3 min read
Like it or not, your children have free will.
“Having sweet children wouldn’t mean I’m a good mother,” said a woman named Miri in an article in Mishpacha magazine. “It would mean I’m a blessed mother.”
What exactly is she saying and why did I stop and cut that quote out of the magazine before consigning the rest of the periodical to the recycling bin?
I think the point she succinctly makes is very important, and also very difficult for us to hear. We tend to reap all the glory and shoulder all the blame when it comes to our children. Long after the discrediting of Freud, we are quick to blame parents, especially mothers for the failings of their children. And we are too quick to accept that responsibility.
And yet it can’t be true. In every other area of life, we fall back on the cornerstone of Jewish thought that the effort is on our hands and the outcome is in the Almighty’s. We work hard to get into that college, to get that job, to earn that promotion – but there are many factors outside of our control that affect whether we achieve these goals, the most crucial being what the Almighty wants and determines.
Parenting is no exception. We put a tremendous amount of effort into raising our children. We read books and attend classes and stop sleeping for at least 20 years. We pray and we pray and we pray. But we can’t force the outcome. It is ultimately outside of our control.
Despite our stellar character and perfect modeling(!) our children have free will and, for reasons we may or may not understand, for reasons they may or may not understand, they may end up making choices different than or even antithetical to ours. Does that mean we are bad parents? Emphatically no. It is playing out exactly as it’s supposed to, even if it’s not as we would like.
Once we come to this important recognition – that we can’t control the outcome (I know you parents of young children haven’t accepted this yet!) and that if it turns out not as we would have hoped it is not our fault, then we must also accept the corresponding proposition.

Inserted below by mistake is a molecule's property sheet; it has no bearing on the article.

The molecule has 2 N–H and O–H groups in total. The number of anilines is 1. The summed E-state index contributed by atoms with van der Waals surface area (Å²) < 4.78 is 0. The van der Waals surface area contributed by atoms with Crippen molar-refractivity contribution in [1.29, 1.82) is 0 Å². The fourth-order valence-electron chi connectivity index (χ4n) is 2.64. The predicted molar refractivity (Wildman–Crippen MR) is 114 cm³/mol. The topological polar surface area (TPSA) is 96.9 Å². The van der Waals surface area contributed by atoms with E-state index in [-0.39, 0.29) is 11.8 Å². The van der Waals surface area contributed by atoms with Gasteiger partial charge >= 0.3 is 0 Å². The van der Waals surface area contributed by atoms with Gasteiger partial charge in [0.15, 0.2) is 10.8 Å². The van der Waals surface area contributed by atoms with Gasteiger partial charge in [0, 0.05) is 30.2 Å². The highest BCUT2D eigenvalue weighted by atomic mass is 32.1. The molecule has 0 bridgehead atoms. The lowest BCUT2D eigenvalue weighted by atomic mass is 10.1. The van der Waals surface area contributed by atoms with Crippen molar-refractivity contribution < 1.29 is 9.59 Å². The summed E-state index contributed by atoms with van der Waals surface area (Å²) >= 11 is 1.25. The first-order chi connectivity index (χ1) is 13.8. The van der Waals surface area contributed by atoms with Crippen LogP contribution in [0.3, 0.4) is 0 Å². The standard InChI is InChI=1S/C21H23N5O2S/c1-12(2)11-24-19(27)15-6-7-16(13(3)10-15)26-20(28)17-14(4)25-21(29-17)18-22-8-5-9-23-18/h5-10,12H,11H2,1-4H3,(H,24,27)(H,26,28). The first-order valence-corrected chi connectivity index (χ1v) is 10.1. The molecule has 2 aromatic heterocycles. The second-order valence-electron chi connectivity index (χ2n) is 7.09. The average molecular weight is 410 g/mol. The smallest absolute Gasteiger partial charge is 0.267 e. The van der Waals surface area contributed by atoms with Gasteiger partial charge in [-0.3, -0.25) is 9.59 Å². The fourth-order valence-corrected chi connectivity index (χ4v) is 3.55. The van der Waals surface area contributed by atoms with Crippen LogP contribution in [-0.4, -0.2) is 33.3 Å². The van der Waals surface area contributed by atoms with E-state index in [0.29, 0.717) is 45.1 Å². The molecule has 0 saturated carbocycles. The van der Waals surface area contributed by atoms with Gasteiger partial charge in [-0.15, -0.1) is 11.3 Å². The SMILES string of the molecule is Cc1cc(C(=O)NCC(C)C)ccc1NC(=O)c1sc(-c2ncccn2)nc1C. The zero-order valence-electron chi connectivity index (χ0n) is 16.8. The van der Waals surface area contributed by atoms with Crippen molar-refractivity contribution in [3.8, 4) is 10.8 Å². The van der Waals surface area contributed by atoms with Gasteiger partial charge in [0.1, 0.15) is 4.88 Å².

If they turn out well, we don’t get the credit. It is just another gift from the Almighty, yet another undeserved kindness He is extending to us. And we need to acknowledge this and express our gratitude, recognize the blessing.
This is not a contradiction to the age-old Jewish desire of schepping nachas from our children. Nachas means (I believe) taking pleasure in their good, enjoying their joys and accomplishments, kvelling over the grandchildren, and marveling at the treasures the Almighty has given us. What nachas does NOT mean is taking credit, patting ourselves on the back, puffing out our chests or in any way asserting that this was our doing.
All outcomes are out of our hands. We try our best and leave the rest up to the Almighty. And when good comes (as it does to everyone along with the challenges), we say, like Miri, that we are not smart, talented, wise, or particularly well-read when it comes to parenting tomes, rather we are blessed.